We left Ohio early in the morning, it was still dark, but you let me sleep while you started our drive to South Dakota. When I opened my eyes I could see the window was cracked, and the sky was already bright with the sun's rays. I closed my eyes--not there yet, not even close.
I sat there, listening to the wind whip passed the car, and tried to pretend I didn't notice it blowing my hair into my face. I thought sleep would overtake me again, but I couldn't give into it. I was too aware of my sticky back and sore neck. I sat up, shaking off the last of my sleepiness and turned to you. A smile started on my lips...I can't seem to keep it away for long when you are around.
You turned and looked at me with those squinty eyes you do, and you pushed your mouth out a little to one side as if to say, "Oh hey. Where have you been my whole life?" My heart leapt. You always get this gleam in your eye when you look at me that way that puts my heart at ease, because I know you are happy, and I am happy too. It is a funny happiness, a contentment that is fleeting, but unmistakable in those moments that it comes. All of our circumstances screamed discomfort, but in those moments when it was just us two gypsies, driving to the next city with all we needed crammed into the trunk; in those moments we did't need anything else, and those moments breathed a contentment into my heart that it had never felt before.
We drove for hours. The AC in our car was (and still is) broken, so once I was awake we put both windows all the way down trying to move the heavy air around as much as possible. Our shirts still clung to our damp backs, and I felt sticky under the humidity almost the whole way, but it wasn't too bad. We cranked the music up high, chewed on sunflower seeds, stuck our feet out the windows and sang at the top of our lungs. You made me laugh, and never got impatient with me when I had to stop so many times to use the bathroom.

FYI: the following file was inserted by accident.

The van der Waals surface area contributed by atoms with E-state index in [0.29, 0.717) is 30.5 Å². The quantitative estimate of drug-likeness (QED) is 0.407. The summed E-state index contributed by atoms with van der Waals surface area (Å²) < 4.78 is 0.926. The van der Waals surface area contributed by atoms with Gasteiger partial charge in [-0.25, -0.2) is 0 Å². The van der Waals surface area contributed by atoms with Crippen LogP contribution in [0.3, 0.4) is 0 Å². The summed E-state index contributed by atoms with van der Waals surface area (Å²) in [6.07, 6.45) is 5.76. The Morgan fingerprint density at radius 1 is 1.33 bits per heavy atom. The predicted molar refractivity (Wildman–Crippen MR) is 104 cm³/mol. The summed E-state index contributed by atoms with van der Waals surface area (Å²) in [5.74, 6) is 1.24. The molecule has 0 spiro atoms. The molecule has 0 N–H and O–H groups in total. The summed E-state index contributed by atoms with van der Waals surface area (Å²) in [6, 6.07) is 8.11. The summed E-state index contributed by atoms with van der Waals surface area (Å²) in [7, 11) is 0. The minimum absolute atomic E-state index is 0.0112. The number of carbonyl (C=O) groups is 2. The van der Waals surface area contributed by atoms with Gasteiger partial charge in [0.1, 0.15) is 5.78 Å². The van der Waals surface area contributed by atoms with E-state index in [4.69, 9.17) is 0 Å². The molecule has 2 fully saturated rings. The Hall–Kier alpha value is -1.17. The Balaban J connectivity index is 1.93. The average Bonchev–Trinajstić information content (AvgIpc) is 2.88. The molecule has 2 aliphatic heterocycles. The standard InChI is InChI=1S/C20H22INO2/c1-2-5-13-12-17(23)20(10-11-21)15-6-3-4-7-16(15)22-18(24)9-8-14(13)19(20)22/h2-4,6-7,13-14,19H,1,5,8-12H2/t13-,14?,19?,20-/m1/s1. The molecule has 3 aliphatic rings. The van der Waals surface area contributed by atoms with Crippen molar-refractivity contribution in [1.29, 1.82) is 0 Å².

The sun set somewhere over Iowa. It was the end of June and summer was in full swing, so I welcomed the coolness of dusk. The colors in front of us were fiery and bright and as we drove I wished I could stop the sun and have that sky forever.
For the next few weeks we would live amongst people we will most likely never see again, and it was sort of satisfying to know that for the next "x" amount of time all we had under that great big sky was each other, that everything else was superficial, and temporary. We relished in the dry heat of the big South Dakota sun, and I dreamed of summers at home in Nevada. Living that gypsy life alone I can't imagine to be very fulfilling, but that gypsy life with you was a dream. I have always felt that it has been us against the world, but South Dakota made me believe that with my whole entire heart.